**Paste:**#108019**Author(s):**geophf and 1HaskellADay**Language:**Haskell**Channel:**-**Created:**2014-07-24 11:24:25 UTC**Revisions:**- 2014-07-24 14:56:43 UTC #108032 (diff): No title (geophf)
- 2014-07-24 11:26:12 UTC #108020 (diff): No title (1HaskellADay)
- 2014-07-24 11:24:25 UTC #108019: Weaksauce! (1HaskellADay)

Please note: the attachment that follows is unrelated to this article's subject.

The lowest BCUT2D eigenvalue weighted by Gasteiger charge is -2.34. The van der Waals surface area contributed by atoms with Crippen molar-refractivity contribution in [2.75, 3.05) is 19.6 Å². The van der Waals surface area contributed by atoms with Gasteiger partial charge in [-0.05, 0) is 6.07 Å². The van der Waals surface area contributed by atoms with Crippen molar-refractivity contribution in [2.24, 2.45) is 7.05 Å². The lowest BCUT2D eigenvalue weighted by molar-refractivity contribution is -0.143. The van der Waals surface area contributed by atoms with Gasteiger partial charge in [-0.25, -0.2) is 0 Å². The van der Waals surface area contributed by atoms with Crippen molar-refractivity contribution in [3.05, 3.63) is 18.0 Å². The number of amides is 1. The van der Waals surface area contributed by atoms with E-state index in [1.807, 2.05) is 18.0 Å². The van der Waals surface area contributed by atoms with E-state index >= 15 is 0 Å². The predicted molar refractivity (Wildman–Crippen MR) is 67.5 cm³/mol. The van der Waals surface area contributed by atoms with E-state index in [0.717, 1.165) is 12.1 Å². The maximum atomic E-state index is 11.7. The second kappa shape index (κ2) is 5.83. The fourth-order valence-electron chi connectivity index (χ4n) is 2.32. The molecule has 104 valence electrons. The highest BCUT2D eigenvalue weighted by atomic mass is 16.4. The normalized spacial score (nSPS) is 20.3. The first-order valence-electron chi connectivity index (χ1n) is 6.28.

1 2 3 4 5 6 7 8 9 10 11 12 13 14 15 16 17 18 19 20 21 22 23 24 25 26 27 28 29 30 31 32 33 34 35 36 37 38 39 40 41 42 43 44 45 46 47 48 49 50 51 52 53 54 55 56 57 58 59 60 61 62 63 64 65 66 67 68 69 70 71 72 73 74 75 76 77 78 79 80 81 82 83 84 85 86 87 88 89 90 91 92 93 94 95 96 97 98 99 100 101 102 103 104 | import Analytics.Theory.Number -- http://lpaste.net/107480 for the Prime type {-- As always (for now), these problems are from the P-99 Prolog problem set. P40 Goldbach's conjecture. Goldbach's conjecture says that every positive even number greater than 2 is the sum of two prime numbers. Example: 28 = 5 + 23. It is one of the most famous facts in number theory that has not been proved to be correct in the general case. It has been numerically confirmed up to very large numbers. Write a function to find the two prime numbers that sum up to a given even integer. --} goldbach :: Integer -> Maybe (Prime, Prime) goldbach n = undefined {-- Example: *Main> goldbach 28 ~> (5,23) It is indeterminate how the function responds to an odd-numbered input ... perhaps it explodes like a piñata? YAY! (candies!) BONUS: create the even number type such that every call to goldbach is type-guaranteed to succeed (so this number-line either has to start with a FOUR-equivalent OR it fails on smaller even numbers). ... (or ... not. That rant was me getting my Peano on.) And when I say 'type-guaranteed to succeed,' of course I mean, if and only if Goldbach's conjecture is true for all cases. Bonus-bonus: prove Goldbach's conjecture, or, provide a conterexample that disproves it (and that's why I have the return type in the Maybe-Functor, in case you were wondering about that). (Hey, it's not proved yet ... until you prove it, that is.) Good luck with that one. Anyway. P41 A list of Goldbach compositions. Given a range of integers by its lower and upper limit, print a list of all even numbers and their Goldbach composition. --} goldbachs :: Integer -> Integer -> [(Prime, Prime)] goldbachs smaller larger = undefined {-- Example: *Main> goldbachs 9 20 ~> [(3,7), (5,7), (3,11), (3,13), (5,13), (3,17)] Which means, ya know: 10 = 3 + 7 12 = 5 + 7 14 = 3 + 11 16 = 3 + 13 18 = 5 + 13 20 = 3 + 17 -- One-liner challenge! ------------------------------------------------------- Given you have a function that rounds a number (up) to its closest even number, write the goldbachs function in one line. ------------------------------------------------------------------------------- Continuing on ... In most cases, if an even number is written as the sum of two prime numbers, one of them is very small. Very rarely, the primes are both bigger than say 50. Try to find out how many such cases there are in the range 4..3000. How would you write this in Haskell? --} goldbachsGT :: Integer -> Integer -> Integer -> [(Integer, (Prime, Prime))] goldbachsGT a b greaterThan = undefined {-- Example (for a prime floor of 50): *Main> goldbachsGT 4 3000 50 ~> [(992,(73,919)), (1382,(61,1321)), (1856,(67,1789)), (1928,(61,1867)),...] What is the length of the returned list? How long did this function take? Weaksauce: since we are just conjecturing here, we could say most anything, right? I conjecture ... the sky is falling! Ya! Duck and cover, peeps! --} |